Jerry Karnow Exposes The Insanity Behind Schwarzenegger's MLPA Process
Are MPAs ”Marine Poaching Areas?”
by Dan Bacher
In a superb opinion piece in the Sacramento Bee on January 31, Jerry Karnow, Legislative Liason for the California Fish and Game Wardens Association, exposes the insanity behind Governor Arnold Schwarzenegger’s fast-track Marine Life Protection (MLPA) process.
Karnow emphasizes that the MLPA process is proceeding forward at a time when California has the “lowest ratio of wardens to population of any state or province in North America ( http://www.sacbee.com/opinion/story/2500939.html).
The lack of wardens has made California into a virtual paradise for poachers of fish and wildlife, as revealed in James Swan’s ground breaking documentary, Endangered Species: California Fish and Game Wardens (2009). The movie is an expose of the extreme shortage of game wardens in California and its impact on fish, wildlife and wild lands.
“It is impossible for the warden force to effectively enforce existing regulations, much less new regulations that the Fish and Game Commission approves over our objections,” says Karnow. “Many of the regulations approved by the commission will not protect the natural resources of California. They will serve only one purpose; they will stretch the warden force ever thinner, which will eventually result in another warden’s on-duty injury or death.”
Karnow says the association has taken “no policy position on the Marine Life Protection Act.”
However, Karnow says the act is “a hollow regulation and unenforceable. The Department of Fish and Game has reported to the commission that enforcement cost for the Marine Life Protection Act for the first year of implementation will be $27 million and annually thereafter, the cost for enforcement will be a minimum of $17 million.”
“While it seeks to design Marine Protected Areas, my warden colleagues have a different meaning for ‘MPA’ – we call them Marine Poaching Areas,” says Karnow. “Since the protection act closes productive fishing areas, poachers will know where to rape our resources, and they will know that there is unlikely to be any law enforcement presence or legal anglers present to turn in poachers.”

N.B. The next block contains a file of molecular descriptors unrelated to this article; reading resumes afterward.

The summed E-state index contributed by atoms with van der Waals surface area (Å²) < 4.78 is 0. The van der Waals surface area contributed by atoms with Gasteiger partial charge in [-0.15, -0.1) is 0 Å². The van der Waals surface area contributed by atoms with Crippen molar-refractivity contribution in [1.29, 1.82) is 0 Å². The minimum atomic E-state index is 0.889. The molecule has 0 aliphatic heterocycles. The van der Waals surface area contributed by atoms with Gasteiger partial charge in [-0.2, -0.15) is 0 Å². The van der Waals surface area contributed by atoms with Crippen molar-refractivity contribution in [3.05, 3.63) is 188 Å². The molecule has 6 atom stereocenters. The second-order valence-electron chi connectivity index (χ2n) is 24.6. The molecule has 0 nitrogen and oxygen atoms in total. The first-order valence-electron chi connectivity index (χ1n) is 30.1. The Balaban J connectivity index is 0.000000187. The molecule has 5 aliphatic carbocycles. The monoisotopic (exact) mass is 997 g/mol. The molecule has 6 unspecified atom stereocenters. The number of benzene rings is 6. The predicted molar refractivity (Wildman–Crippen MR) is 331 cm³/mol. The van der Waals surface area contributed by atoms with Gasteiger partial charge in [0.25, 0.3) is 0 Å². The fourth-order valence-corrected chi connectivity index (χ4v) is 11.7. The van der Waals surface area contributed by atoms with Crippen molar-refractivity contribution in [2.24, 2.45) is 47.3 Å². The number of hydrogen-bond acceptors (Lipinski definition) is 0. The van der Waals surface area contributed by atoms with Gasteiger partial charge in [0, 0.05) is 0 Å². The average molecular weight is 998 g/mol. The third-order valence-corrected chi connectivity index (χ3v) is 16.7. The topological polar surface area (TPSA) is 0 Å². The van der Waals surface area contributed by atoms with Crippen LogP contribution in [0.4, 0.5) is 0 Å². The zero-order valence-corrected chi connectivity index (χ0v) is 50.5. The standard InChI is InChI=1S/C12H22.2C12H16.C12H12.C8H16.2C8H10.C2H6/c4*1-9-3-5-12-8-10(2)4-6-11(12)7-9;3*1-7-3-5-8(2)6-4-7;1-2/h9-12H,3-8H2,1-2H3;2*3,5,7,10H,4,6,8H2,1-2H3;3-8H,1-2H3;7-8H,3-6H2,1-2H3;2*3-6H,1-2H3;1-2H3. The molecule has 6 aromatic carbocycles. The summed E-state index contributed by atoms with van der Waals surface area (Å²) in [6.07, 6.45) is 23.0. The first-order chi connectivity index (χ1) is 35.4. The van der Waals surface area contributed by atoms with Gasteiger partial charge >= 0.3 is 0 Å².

Karnow has harsh words for the Governor, who has relentessly pushed the MLPA process on the fast track against the strong objections of a broad coalition of grassroots environmentalists, fishing groups, Indian Tribes, environmental justice advocates and North Coast cities and counties.
“The governor does not support wardens; his actions speak louder than words,” explains Karnow. “He says he supports wardens but his Department of Personnel Administration opposes the warden request for severance from their current bargaining unit. He keeps wardens on furlough yet eliminates furloughs from non-sworn peace officers in our own bargaining unit.”
“Commissioner Richard Rogers of Fish and Game has approved new regulations knowing they cannot be enforced…Hopefully, Rogers will change his position and oppose regulations placing additional duties upon wardens,” says Karnow.
In testimony before the Fish and Game Commission on August 5, 2009, Karnow warned the Commission that the DFG couldn’t enforce new “Marine Poaching Areas” on the North Central Coast when it didn’t have enough staff to patrol existing marine reserves.
“We request you delay or suspend any new mandates until there is some relief from furlough officer to enforce these significant new provisions,” said Karnow.
At the same meeting, Lester Pinola, the past chairman of the Kashia Rancheria in Sonoma County, appealed to the Commission to adopt a MPA alternative that wouldn’t kick the Pomo and other tribes off their traditional seaweed, mussel and abalone harvesting areas.
“We as tribal members abide by the state fishing regulations, even though are we a federally recognized sovereign nation,” Pinola said. “We observe the bag limit of 3 abalone and 45 pounds of seaweed when we pick the rocks. We feed our elders who longer can go down to the ocean to harvest abalone and seaweed. The state shouldn’t be able to take our traditional harvesting rights away from us.”